As the official synopsis for this issue states:
Somewhere at the end of time, all the gods of the universe are enslaved, working to build a machine that will forever change the face of creation. What is… the Godbomb? And what can Thor, the last free god in all the cosmos, do to stop it?
Sounds exciting, don’t it? But is it good?
Thor: God of Thunder #7 (Marvel Comics)
Wait a tick: Thor killed Gorr, the God Butcher in the last story arc, didn’t he? So what’s with the nightmares?
Maybe we aren’t done with this whole Gorr saga just yet. Oh well. Nothing like a nice, barn-rattling rompfest with a voluptuous shieldmaiden to get our minds back in the gutter where they belong:
Protip: They’re talking about sex.
We cut to Asgard, many millennia from now, where Thor is having a conversation with Thor. No, Goldilocks hasn’t gone all schizo on us just yet: His eye-patched, Destroyer-limbed, robustly bearded self from the distant future has summoned him there for a mission of vast importance.
The exchanges between Young Thor and Future Thor are fun as all hell. Primarily because Old Man Thor is, well… the man.
Think present day Thor is pretty bad-ass, do ya? Think again. Old Man Thor makes him look like an oven-mitted Michael Cera. Jason Aaron took the cantankerousness of Clint Eastwood, the suave virility of Sean Connery, and the preeminence of Odin himself and bundle-wrapped it real good in a package of overly manly Asgardian goodness. (Speaking of Sean Connery — the two’s banter brings back fond memories of Henry Jones and Indiana from Indiana Jones and the Last Crusade.)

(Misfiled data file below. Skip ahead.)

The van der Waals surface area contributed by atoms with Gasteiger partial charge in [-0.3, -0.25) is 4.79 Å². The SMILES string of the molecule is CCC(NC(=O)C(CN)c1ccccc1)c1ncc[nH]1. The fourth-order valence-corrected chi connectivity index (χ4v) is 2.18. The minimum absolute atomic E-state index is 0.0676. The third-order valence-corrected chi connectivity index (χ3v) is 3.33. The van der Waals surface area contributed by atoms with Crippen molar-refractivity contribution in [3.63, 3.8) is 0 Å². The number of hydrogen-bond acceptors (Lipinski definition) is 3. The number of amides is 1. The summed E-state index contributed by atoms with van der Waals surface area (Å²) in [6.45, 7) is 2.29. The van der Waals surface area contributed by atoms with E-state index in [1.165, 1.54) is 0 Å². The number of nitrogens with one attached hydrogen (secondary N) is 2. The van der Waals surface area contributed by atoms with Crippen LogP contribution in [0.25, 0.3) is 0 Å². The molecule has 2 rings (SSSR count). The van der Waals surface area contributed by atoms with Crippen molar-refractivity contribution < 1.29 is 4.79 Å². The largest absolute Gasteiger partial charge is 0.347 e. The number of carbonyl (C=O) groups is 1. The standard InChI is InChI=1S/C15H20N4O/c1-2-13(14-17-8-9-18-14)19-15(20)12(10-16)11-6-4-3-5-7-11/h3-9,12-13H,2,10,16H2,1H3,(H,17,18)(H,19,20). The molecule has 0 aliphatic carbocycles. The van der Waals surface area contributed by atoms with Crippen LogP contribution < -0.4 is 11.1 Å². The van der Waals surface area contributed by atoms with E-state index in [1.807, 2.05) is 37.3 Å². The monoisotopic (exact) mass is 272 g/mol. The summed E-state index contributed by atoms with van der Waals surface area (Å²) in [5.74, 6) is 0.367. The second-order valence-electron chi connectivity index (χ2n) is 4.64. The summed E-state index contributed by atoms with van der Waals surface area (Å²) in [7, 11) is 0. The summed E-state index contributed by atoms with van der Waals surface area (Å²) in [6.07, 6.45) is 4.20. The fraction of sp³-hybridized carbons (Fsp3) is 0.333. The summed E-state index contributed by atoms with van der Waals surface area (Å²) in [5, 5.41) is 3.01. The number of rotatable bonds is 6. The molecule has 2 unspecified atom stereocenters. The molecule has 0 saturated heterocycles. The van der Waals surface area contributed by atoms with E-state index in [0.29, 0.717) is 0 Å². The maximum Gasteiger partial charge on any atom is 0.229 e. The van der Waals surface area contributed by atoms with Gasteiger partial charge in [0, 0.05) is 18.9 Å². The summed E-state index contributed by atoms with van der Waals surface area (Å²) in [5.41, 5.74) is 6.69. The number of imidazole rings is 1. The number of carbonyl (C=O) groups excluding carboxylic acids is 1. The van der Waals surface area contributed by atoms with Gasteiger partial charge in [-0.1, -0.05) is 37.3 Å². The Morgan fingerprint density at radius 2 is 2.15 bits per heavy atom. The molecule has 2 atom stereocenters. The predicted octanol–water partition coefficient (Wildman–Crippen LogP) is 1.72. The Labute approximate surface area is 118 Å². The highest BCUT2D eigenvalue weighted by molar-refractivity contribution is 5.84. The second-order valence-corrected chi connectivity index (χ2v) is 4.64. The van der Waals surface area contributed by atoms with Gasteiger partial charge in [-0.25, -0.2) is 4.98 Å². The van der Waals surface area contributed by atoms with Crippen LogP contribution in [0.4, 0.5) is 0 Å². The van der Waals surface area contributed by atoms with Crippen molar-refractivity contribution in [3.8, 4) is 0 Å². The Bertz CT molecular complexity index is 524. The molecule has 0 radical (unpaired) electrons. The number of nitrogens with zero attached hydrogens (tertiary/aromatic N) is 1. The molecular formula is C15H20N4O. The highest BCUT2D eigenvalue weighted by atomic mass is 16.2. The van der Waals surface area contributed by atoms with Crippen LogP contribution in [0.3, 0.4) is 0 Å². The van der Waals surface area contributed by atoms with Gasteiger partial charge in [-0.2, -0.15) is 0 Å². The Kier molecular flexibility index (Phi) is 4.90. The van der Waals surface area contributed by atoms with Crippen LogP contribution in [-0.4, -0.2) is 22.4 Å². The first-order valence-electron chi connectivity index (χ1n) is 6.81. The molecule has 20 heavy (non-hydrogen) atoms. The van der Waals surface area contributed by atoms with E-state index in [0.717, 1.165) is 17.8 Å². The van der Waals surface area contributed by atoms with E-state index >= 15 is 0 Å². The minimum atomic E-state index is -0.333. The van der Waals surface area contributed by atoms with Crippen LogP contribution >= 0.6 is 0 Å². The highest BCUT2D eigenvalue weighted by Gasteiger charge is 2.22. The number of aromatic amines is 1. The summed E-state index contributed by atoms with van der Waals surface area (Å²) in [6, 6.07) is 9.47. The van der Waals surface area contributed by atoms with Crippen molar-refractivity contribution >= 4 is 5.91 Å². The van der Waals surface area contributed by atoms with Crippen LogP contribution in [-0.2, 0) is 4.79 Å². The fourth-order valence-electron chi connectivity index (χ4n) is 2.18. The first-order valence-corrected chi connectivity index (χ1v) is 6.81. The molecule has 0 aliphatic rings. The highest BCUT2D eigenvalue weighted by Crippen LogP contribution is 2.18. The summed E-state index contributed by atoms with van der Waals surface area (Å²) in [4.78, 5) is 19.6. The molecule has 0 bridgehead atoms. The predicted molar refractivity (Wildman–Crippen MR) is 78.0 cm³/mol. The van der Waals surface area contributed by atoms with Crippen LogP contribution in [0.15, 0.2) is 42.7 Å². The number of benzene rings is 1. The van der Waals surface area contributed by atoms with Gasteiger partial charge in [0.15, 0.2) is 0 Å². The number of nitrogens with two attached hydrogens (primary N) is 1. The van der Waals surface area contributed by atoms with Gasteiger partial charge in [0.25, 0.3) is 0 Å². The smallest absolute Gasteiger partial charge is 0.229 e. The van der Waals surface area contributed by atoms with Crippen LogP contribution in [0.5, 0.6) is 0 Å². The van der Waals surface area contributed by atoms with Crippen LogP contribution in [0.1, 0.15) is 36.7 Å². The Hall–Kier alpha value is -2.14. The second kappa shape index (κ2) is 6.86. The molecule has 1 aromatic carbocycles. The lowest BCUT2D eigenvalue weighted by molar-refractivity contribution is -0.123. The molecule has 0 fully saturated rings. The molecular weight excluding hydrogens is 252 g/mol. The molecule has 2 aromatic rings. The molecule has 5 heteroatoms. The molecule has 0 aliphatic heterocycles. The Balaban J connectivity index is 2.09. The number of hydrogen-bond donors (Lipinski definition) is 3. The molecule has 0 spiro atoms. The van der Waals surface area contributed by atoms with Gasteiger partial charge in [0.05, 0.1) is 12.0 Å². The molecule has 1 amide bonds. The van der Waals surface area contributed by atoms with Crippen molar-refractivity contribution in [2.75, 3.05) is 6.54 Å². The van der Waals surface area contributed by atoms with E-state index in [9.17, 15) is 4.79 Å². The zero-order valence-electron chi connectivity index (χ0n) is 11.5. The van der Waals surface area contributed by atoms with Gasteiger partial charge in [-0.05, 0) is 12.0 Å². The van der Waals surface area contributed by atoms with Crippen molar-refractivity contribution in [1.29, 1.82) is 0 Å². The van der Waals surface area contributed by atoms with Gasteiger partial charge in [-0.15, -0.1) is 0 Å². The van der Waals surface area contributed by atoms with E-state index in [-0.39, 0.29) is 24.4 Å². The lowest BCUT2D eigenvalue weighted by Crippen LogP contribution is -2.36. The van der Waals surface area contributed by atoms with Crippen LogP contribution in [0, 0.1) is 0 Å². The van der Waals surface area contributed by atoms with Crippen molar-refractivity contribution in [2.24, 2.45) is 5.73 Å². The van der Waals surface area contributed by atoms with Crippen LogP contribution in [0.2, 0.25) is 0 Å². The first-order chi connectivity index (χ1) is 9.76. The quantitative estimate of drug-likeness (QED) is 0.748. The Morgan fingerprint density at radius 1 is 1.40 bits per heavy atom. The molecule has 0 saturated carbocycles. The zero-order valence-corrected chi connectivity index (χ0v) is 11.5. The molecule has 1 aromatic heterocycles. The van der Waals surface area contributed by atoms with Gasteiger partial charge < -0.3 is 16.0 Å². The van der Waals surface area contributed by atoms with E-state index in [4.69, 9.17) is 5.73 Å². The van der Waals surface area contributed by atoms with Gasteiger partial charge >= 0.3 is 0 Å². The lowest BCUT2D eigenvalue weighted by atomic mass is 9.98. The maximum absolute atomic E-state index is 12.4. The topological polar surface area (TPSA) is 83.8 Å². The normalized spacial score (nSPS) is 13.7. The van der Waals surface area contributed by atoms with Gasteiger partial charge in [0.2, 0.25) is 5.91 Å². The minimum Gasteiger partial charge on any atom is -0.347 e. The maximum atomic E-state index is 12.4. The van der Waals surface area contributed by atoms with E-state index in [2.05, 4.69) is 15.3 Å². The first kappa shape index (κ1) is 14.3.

“We named the dog Mjolnir.
Meanwhile, the reason for all the commotion, Gorr the God Butcher, continues his devious machinations. This time he’s upped the stakes by capturing the Thor that “killed” him and enslaving him for the manufacturing of what looks to be the WMD to rule all WMDs: The Godbomb. Shit just got real, as enslaved Thor’s reaction to seeing it for the first time implies:
- Future Thor and present day Thor’s interactions are classic.
- Great art by Esad Ribic.
- Fun and interesting to read.
- If you don’t like time travel or alternate versions of characters you interest might be impeded a little.
Note to self: When this Godbomb story arc is all over and done with, actively lobby for an Aaron-scripted Old Man Thor story arc that runs for a good two or three hundred issues.
Is It Good?
Verily. A commendable blend of humor, action, and an engaging storyline that is moving along at a respectable pace. The characters are well-written and the art is top-notch as well. If you haven’t bought this issue yet, consider this your green light.